When getting estimates, make sure you show the mover everything you plan to move; show the same inventory to each mover you interview. Usually, charges for local moves are calculated on an hourly rate based on the amount of time it takes to handle the shipment. Interstate moves are typically based on the weight of the shipment (a typical residential move ranges from 5,000 to 8,000 pounds) and the distance of the move.

Additional charges are added for packing and unpacking, and disconnecting and hooking up appliances. You’ll pay more if the movers have to contend with several flights of stairs or an elevator, and you can count on paying more to move a piano or a pool table. If you live in a city, don’t be surprised if you are charged an extra amount for urban driving.

You might get a discount, however, if you move during off periods like fall or winter or during the week instead of on a weekend. And if your move is career-related, the moving expenses may be tax deductible, so keep your receipts.

Once you decide on a mover, the company is required to prepare an order for service. The order for service is not a contract, but a work order that shows the terms (services, pick-up and delivery dates) of the initial agreement. If you need to cancel or change any part of the terms, notify the company so the proper adjustments can be made.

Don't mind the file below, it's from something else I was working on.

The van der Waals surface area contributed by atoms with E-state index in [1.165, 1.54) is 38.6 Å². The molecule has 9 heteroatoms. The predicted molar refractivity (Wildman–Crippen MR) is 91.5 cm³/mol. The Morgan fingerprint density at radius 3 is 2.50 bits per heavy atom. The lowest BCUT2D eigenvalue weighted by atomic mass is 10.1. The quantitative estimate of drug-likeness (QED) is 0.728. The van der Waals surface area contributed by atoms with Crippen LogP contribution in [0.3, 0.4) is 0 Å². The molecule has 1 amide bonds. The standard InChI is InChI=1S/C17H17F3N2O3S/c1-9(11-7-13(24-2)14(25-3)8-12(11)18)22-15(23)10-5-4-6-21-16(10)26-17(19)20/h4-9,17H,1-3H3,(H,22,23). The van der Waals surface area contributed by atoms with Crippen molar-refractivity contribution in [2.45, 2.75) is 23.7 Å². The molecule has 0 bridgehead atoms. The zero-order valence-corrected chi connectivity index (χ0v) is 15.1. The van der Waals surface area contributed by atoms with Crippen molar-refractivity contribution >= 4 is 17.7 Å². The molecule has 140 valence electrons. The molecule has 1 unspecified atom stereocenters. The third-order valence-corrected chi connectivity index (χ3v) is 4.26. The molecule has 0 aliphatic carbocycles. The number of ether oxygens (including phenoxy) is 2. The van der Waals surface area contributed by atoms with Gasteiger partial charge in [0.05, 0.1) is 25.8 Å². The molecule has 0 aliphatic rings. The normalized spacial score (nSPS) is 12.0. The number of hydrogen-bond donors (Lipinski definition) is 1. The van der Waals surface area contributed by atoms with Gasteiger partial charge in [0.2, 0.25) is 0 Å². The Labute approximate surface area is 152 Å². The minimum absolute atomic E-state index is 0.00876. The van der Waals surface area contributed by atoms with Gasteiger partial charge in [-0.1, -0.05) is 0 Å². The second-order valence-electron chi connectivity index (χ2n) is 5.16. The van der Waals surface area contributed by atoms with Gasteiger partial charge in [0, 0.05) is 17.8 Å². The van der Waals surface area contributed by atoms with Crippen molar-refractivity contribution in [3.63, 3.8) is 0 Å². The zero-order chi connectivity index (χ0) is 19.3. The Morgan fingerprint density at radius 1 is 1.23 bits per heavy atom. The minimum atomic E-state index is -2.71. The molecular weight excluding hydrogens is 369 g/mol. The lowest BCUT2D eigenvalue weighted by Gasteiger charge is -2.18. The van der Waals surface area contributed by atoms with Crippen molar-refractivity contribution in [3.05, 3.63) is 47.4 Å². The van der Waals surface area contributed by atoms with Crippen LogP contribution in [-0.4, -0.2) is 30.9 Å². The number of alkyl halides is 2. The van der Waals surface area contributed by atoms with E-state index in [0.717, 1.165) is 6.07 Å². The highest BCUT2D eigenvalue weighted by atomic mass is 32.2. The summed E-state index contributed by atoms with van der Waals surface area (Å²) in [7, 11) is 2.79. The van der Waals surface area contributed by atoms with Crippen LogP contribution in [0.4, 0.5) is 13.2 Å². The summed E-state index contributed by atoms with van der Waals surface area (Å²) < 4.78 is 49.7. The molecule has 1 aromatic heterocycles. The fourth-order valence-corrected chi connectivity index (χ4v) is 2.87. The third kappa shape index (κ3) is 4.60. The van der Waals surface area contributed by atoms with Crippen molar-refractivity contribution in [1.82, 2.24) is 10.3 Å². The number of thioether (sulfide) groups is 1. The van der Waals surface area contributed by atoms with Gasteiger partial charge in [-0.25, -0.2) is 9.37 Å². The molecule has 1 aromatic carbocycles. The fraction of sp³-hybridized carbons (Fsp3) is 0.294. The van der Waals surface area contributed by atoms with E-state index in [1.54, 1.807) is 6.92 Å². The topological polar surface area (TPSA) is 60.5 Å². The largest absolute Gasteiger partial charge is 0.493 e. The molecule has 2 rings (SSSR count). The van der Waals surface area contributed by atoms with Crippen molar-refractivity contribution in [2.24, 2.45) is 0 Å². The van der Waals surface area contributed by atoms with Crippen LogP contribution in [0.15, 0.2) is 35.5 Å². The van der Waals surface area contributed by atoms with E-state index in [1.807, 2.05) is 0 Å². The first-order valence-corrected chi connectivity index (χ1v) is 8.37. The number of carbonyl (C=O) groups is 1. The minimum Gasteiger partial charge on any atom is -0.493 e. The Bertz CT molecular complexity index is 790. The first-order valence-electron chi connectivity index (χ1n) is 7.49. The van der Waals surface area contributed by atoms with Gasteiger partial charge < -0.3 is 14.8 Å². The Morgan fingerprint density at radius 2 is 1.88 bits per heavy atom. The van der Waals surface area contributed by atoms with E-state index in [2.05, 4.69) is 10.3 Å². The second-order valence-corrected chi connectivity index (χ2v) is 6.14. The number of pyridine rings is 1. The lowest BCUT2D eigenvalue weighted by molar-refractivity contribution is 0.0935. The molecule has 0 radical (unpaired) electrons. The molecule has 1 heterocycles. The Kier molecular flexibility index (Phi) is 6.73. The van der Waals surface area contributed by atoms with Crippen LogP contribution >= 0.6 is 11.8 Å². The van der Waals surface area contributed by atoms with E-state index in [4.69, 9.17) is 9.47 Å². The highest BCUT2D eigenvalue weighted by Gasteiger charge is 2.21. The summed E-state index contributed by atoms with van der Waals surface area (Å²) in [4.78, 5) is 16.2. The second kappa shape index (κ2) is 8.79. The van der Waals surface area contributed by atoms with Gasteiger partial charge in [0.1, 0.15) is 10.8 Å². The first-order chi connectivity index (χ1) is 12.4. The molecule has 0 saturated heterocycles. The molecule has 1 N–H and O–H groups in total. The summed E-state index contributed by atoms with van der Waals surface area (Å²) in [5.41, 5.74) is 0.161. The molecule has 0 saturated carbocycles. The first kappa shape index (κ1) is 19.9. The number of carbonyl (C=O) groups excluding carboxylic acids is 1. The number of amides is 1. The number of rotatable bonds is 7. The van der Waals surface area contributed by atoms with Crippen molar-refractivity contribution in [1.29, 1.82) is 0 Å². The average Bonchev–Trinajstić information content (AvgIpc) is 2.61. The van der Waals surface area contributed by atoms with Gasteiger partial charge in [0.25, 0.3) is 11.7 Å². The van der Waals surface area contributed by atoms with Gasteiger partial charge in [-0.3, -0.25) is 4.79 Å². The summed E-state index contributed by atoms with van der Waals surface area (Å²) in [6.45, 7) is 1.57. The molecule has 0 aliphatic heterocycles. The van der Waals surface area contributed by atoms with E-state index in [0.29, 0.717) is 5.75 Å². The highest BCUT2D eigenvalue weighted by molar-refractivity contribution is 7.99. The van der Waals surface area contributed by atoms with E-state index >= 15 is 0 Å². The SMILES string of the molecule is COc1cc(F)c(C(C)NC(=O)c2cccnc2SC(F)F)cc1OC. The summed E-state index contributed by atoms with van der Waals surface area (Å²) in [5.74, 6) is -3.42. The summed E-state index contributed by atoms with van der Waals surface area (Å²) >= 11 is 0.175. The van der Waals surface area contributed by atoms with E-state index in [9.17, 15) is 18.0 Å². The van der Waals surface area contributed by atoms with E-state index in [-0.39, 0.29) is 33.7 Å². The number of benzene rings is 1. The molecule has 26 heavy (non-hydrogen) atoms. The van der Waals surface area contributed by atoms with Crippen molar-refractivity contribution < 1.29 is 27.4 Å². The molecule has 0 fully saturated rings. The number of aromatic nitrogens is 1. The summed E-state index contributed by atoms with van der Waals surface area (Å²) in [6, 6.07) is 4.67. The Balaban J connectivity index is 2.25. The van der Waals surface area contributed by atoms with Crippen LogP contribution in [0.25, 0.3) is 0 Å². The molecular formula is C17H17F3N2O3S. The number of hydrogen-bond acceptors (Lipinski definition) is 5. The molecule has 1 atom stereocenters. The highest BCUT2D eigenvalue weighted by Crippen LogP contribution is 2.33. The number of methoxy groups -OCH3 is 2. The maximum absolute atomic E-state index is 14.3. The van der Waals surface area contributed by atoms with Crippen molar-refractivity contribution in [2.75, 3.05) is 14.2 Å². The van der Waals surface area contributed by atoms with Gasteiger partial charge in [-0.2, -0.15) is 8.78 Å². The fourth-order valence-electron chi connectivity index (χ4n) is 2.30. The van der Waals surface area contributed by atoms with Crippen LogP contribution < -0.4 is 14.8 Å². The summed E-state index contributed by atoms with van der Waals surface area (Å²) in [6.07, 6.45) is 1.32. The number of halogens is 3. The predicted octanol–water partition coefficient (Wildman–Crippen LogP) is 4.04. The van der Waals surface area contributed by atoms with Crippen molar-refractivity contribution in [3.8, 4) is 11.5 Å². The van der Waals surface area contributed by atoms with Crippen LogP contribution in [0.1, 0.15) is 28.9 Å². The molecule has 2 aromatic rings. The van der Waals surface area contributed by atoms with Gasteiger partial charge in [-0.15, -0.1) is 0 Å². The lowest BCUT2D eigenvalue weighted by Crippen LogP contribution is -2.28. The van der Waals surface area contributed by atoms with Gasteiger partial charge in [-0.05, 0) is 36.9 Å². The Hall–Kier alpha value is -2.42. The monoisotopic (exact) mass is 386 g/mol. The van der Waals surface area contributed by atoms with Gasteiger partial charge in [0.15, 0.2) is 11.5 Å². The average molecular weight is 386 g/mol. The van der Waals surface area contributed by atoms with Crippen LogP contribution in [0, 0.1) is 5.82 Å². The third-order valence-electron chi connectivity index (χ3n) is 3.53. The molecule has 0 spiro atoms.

You have the option of choosing either a binding or non-binding estimate. If you know exactly what you’re shipping at the time of the estimate, you can avoid surprises with a binding estimate. Although the fee for a binding estimate tends to be higher than one for a non-binding estimate, the agreed-upon cost estimate is final.

There is no guarantee that a non-binding estimate is final, so choose a non-binding estimate if the exact shipment is questionable. If the cost of the move is greater than the estimate, you’ll have to pay the original estimate plus 10 percent when your shipment is delivered to your new home. Any balance must be paid in 30 days.

Regardless of the type of estimate you choose, be prepared to pay the driver in cash, money order, traveler’s checks, or cashier’s check before your goods are unloaded.

Without a doubt, the most important document when using a professional mover is the bill of lading. The bill of lading is the legal contract between you and the mover, and you’ll sign it on moving day. Before signing the bill of lading, read it carefully. Keep it in a safe, accessible place. You’ll need it when your shipment is delivered, paid for and if you file any claims against the mover.

Before you pack up your possessions, look over your homeowner’s insurance policy to see if your household goods are covered for loss or damage during a professional move. If not, you can buy the coverage you need from your insurance company or the mover.

Although interstate movers are required to assume liability for any loss of or damage to your property, there are different levels of liability. Make sure you understand the type of protection provided and the cost of the plan before signing any agreement.

An old time fill up station in Talbot county with two old gas pumps.